Saturday, April 17, 2010

The Karma Express

It's been a heck of a week.  Saturday night just as we were going to bed, Larry's mom hollers for him to come downstairs and help her because she was ill.  She seems to need to have a man do all her talking for her at these times, even if she is perfectly capable of speaking for herself, so she had Larry call the doctor and talk to him.  He ended up taking her to the ER, and they admitted her.  It's a measure of how tired I am of her living in my house that my response to this was "whatever."  I wish I could be more patient and kind, but I just can't right now. 

Around 5ish on Sunday, my dad had to go to the ER because he has pneumonia, and he just finished chemo and had no white blood cells.  So he was admitted to the hospital for that.  I was able to go and see him; he looked very weak, and he sounded breathy, for obvious reasons.  This was the first time I'd seen him without hair, and I asked him how come he didn't lose his eyebrows.  He sort of chuckled, so I took that as a good sign.  (But it is odd that you lose every hair on your body from chemo, even your nose hair--but not your eyebrows.)   He complained about feeling weak, and that that was the worst part.  That weakness I completely understand--you feel like you have to take a two hour nap after doing something as mundane as using the remote.  I hate that too. 

Around 3:30am on Monday, I woke up and my heart started racing.  Tachycardia.  I've had it before, and it usually goes away.  So I went back to sleep and got up at 6am. Still racing, but when I tried to do my normal morning activities such as making coffee, I felt very weak and out of breath and I had to rest.   One of the habits I have when something like this happens is I try to figure out what is happening.  In other words, I try to diagnose myself.  The reason I do this is simple--it helps keep me calm.  Calm is good.  So I came up with several hypotheses including asthma attack, heart attack, panic attack, and even pneumonia.  I took two puffs of my inhaler, and there was no change, which eliminated the asthma hypothesis.   Finally I decided that I needed to go see a doctor.  My first thought was that I would drive myself, but I reconsidered.    So Larry and I put Zane into the car and drove him to my SIL(Sister-in-law).  Then we went to the Texas Med Clinic.
I chose the Doc-in-the-Box for one simple reason--it's a 100$ co-pay to go to the ER, and 35$ for the Med Clinic.  I figured that if it was a real emergency they would send me to the ER, and I would deal with it then. 

The first problem encountered was that they couldn't get a pulse or a blood pressure using either the machines or manually.  They tried many times, first one person and then another.  They finally hooked me up to an ekg and got a pulse of 169.  The doctor came in and said that I was going to the ER, they were calling an ambulance.  That's when I got a little hysterical and cried, and the doctor hugged me.  Larry was freaking out a little, but he was holding it together pretty well, I thought.  All the times we've spent in hospitals has taken the shine off, apparently.

The paramedics showed up, and one of them stuttered.  This normally doesn't bother me, but I was kind of in a hurry, if you know what I mean.  I did a really good job, considering, of listening to what he was saying instead of finishing his sentences(a very bad habit of mine).  As they wheeled me out, I told the people in the waiting room "Don't order the veal!"   Larry was to follow the ambulance.  They got me into the vehicle, and started putting electrodes on me and they started an IV.  This hurt like a mother-scratcher, and I think the guy had trouble with it, because I have a bruise.   They tell me that they are going to give me something to help my heart, and it's going to make me feel weird.  Okay.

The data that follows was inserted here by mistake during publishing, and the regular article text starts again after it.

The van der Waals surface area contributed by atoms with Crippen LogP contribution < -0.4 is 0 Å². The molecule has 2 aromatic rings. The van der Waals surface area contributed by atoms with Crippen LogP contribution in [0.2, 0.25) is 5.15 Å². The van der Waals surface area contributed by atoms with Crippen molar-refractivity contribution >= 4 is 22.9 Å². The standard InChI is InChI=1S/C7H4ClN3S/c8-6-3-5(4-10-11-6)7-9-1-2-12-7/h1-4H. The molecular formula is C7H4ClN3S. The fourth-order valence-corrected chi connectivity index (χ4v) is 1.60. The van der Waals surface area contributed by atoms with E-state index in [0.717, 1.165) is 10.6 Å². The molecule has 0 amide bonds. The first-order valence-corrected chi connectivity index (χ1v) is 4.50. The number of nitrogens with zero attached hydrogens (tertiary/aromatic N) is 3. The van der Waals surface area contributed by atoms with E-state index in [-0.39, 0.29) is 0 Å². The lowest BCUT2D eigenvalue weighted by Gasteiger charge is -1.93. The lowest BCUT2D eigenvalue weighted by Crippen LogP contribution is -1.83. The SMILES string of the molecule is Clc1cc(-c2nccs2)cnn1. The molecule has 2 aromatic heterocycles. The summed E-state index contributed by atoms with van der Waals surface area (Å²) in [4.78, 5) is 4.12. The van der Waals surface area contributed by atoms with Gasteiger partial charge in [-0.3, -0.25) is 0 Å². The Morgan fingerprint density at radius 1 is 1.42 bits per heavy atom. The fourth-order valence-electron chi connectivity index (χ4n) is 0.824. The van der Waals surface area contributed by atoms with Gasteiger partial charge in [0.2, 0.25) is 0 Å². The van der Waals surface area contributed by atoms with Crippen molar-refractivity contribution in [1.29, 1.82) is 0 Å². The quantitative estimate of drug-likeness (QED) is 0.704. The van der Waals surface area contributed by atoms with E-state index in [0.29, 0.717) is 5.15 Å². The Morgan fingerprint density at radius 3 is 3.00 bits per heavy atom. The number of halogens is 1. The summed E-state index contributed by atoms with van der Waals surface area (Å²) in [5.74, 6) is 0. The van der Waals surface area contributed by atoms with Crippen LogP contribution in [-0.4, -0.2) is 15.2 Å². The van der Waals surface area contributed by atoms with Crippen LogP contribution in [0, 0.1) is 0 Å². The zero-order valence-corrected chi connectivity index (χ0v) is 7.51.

That wasn't really an accurate description.  What they should have said was they were going to give me something that would feel as though the Hand of God is reaching into my chest and squeezing my heart like one of those stress balls, and that feeling will radiate out from the center of your chest to the rest of your body.  The first dose they gave me didn't do the job, so they gave me another, this time a double shot.  I distinctly remember looking out the back window of the ambulance and thinking that I was going to die looking at my husband sitting in our car--and then it was all over.  My pulse was on it's way back to normal, and I felt much, much better.  The drug they gave me was adenosine, which does what it needs to do in 6 seconds. What it does is stop your heart.  Think of adenosine as a "reboot" button.  I didn't know all this at the time, and thinking about it, adenosine would make a good torture instrument.  (Not that I'm advocating torture, but you get the idea.)

I still had to go to the ER and get checked out.  What struck me as odd is that the ER nurse asked me if I was being physicially abused.    I turned and looked at my husband who was speaking to an intake person--holding my purse for me.  I guess that is a routine question, but somehow I think that if a husband is willing to hold his wife's purse, that substantially lowers the odds that he is abusive. 

They ran a ton of tests on me, and then sent me home.  I have to go see a cardiologist and find out what the heck is going on, and all this will cost a fortune, I am sure.  My stress level has been higher than average since my MIL moved in with us("just until she gets back on her feet"), and I suppose that it's all catching up to me. 

But the wheel of fortune never stops turning, so I'm going to go buy some lottery tickets.   

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